Yesterday, Nintendo celebrated the 30th anniversary of Super Mario Bros. release in Japan on September 13th, 1985. The anniversary of the game release in the United States won't be quite as simple, because nobody knows exactly when Super Mario Bros. made its way here.
In 2012, former games journalist-cum-game developer Frank Cifaldi investigated why the release date of a cultural touchstone remains uncertain. Nintendo currently claims the first Nintendo Entertainment System, or the NES, was sold in New York City on October 18th, 1985. Most people believe Super Mario Bros. was available as a launch game, though some reports put its release up to a month after the hardware launch. Even if the game was available at launch, a couple first-hand witnesses told Cifaldi a story at odds with Nintendo's claim. Their story that pivots on a spicy brunch cocktail.
According to Gail Tilden, who ran Nintendo's PR and marketing during the NES launch, she and a couple colleagues snuck away after the sale of the first NES at FAO Schwarz for "celebratory bloody marys." In theory, this was Friday, October 14th. Except, there's one issue. "I wouldn't have had a bloody mary on a work day," Tilden told Cifaldi. "I'm quite certain it wasn't Friday."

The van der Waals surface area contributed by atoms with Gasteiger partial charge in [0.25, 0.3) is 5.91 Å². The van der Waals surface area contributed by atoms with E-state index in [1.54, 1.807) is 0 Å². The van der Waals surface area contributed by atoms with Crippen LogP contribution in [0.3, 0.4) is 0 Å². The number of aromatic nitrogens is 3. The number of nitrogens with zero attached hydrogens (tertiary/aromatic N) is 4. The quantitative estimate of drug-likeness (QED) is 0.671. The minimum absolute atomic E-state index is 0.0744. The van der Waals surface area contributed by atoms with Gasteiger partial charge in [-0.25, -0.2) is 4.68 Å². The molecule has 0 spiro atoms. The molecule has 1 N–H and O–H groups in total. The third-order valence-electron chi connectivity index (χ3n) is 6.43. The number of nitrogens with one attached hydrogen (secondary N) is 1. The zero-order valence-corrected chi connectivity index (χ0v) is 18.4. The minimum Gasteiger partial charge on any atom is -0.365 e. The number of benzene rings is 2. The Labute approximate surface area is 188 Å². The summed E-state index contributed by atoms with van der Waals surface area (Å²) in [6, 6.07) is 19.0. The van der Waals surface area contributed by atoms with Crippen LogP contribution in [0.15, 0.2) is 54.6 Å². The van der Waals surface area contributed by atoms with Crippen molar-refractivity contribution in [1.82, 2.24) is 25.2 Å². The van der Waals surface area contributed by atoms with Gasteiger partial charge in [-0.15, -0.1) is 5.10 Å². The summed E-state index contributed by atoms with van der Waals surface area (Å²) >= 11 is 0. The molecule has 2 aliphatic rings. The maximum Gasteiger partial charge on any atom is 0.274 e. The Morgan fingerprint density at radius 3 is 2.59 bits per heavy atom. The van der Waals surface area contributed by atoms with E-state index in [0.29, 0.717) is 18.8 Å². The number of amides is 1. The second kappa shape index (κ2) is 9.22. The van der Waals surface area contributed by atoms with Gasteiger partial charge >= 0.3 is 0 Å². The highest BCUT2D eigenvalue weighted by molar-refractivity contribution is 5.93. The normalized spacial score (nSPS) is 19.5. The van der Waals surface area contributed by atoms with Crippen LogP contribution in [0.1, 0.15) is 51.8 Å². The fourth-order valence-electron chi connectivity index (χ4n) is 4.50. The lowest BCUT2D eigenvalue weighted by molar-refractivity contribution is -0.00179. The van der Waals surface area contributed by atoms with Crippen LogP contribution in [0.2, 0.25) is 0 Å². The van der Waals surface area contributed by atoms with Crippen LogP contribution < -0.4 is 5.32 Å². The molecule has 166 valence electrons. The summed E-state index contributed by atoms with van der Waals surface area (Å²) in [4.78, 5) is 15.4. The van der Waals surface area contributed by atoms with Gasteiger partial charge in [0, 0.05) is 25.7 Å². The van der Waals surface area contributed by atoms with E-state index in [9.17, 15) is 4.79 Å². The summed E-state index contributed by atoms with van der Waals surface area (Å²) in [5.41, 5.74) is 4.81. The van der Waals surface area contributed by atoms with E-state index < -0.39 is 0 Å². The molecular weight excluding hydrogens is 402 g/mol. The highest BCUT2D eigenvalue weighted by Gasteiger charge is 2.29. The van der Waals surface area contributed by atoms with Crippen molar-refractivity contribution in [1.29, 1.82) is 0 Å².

Cifaldi's piece is as riveting and thorough as an investigation about a video games release date can be. Though the report never nails down a release date, it does provide a few alternatives that seem more concrete than the official date given by Nintendo.
Of course, this won't be an issue for Nintendo, who has been partying like its 1985 in the months leading up to the release of Super Mario Maker, a game that lets players create Super Mario Bros. stages.
Correction: The piece originally misstated Nintendo's official release date for Super Mario Bros. as October 18th, 2015. As that date would require time travel, it is clearly incorrect. The piece has been revised to include Nintendo's official release date of October 18th, 1985. Also, the story originally claimed Super Mario Bros. was bundled with the NES at launch. That didn't occur until 1986.